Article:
allen: extras (extras)
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From the CBO
projected deficit for 2014: $475 billion


estimated GDP for 2014: $17,606 billion


From the CIA Fact Book

estimated GDP for 2007: $14,560 billion


From the IRS, 2007 tax statistics
number of income tax returns with adjusted gross incomes over $1 million: 391,261

total income of those earners: $1,401,087,152,000

taxable income of that $1.4 trillion: $1,243,801,387,000

2007 GDP = 14,560. est for 2014=$17,606 billion. so that's a 20.85% increase. if we scale linearly:

taxable income: $1,503,133,000,000
# of filers: call it 400,000
amount of taxable income over $1,000,000: $1,103,133,000,000


additional tax surcharge required to balance budget using only income of over $1 million: 43%



current highest tax bracket: 35%

new $1 million tax bracket that would cover the entire 2014 deficit: 78%

So if somebody is worried about future US deficits, then maybe we should start by proposing a new 78% tax bracket for all income over $1 million (with the associated AMT and capital gains taxes to make it stick). And we can negotiate from there.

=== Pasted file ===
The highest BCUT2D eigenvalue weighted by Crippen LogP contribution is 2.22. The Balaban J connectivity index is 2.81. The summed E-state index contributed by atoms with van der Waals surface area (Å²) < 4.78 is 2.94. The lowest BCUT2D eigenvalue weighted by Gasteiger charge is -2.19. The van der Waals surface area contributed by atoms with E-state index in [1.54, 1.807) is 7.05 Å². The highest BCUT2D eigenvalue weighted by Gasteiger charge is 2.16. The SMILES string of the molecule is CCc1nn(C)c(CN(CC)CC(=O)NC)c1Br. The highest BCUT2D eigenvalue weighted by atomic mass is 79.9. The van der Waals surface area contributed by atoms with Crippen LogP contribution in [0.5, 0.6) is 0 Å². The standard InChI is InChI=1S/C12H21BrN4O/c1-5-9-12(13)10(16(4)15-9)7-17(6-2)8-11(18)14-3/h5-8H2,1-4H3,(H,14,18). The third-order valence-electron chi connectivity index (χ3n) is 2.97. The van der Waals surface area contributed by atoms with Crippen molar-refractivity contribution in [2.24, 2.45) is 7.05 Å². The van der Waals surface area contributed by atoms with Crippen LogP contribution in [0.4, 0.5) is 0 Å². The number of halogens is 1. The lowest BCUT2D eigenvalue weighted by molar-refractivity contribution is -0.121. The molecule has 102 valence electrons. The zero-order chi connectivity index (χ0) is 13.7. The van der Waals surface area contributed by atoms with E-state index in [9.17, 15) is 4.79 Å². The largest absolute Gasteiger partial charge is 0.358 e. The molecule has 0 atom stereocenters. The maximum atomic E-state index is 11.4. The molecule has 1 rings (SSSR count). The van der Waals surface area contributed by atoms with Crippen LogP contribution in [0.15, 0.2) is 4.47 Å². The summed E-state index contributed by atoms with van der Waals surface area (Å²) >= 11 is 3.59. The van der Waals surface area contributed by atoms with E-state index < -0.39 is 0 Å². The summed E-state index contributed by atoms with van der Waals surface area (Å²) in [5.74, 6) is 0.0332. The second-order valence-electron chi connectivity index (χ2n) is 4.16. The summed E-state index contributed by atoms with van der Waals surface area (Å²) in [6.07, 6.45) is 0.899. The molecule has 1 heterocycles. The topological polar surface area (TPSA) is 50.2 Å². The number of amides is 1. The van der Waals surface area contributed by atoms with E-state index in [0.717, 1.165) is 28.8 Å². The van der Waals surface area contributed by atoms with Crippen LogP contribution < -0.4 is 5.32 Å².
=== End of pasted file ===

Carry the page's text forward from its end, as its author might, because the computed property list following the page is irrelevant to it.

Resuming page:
(no subject)

Date: 2010-02-17 08:05 pm (UTC)
From: [identity profile] mrmorse.livejournal.com
cactus at Angry Bear wrote a very long series of posts based on comparing economic measures under Democrats to under Republicans. Here is a representative post about the Laffer curve. These were all empirical, so cactus looked at actual economic data as the marginal tax rate changed to attempt to determine the maximum in the curve. There isn't a lot of data, and there are obvious missing data points, but the results are at least suggestive.

This was part of a very long series which mostly looked at performance relative to which party was in power. The short conclusion is that almost regardless of what measurements you use for economic performance and for political power, the Democrats come out ahead.

(no subject)

Date: 2010-02-17 08:08 pm (UTC)
From: [identity profile] mrmorse.livejournal.com
I went to the trouble of embedding the link in a tag so the huge URL wouldn't spew all over the comment box. Apparently I wasn't entirely successful.

(no subject)

Date: 2010-02-21 11:17 pm (UTC)
From: [identity profile] nerdranting.livejournal.com
The Laffer curve is basically the fundamental theorem of Calculus, isn't it? (Taxes collected at rate 0%: 0. Taxes collected at rate 100%: 0. We have empirical evidence that we actually DO collect taxes at a rate somewhere in the middle. So there must be a peak somewhere.)

I don't think that actually is the fundamental theorem of calculus, but it's close.

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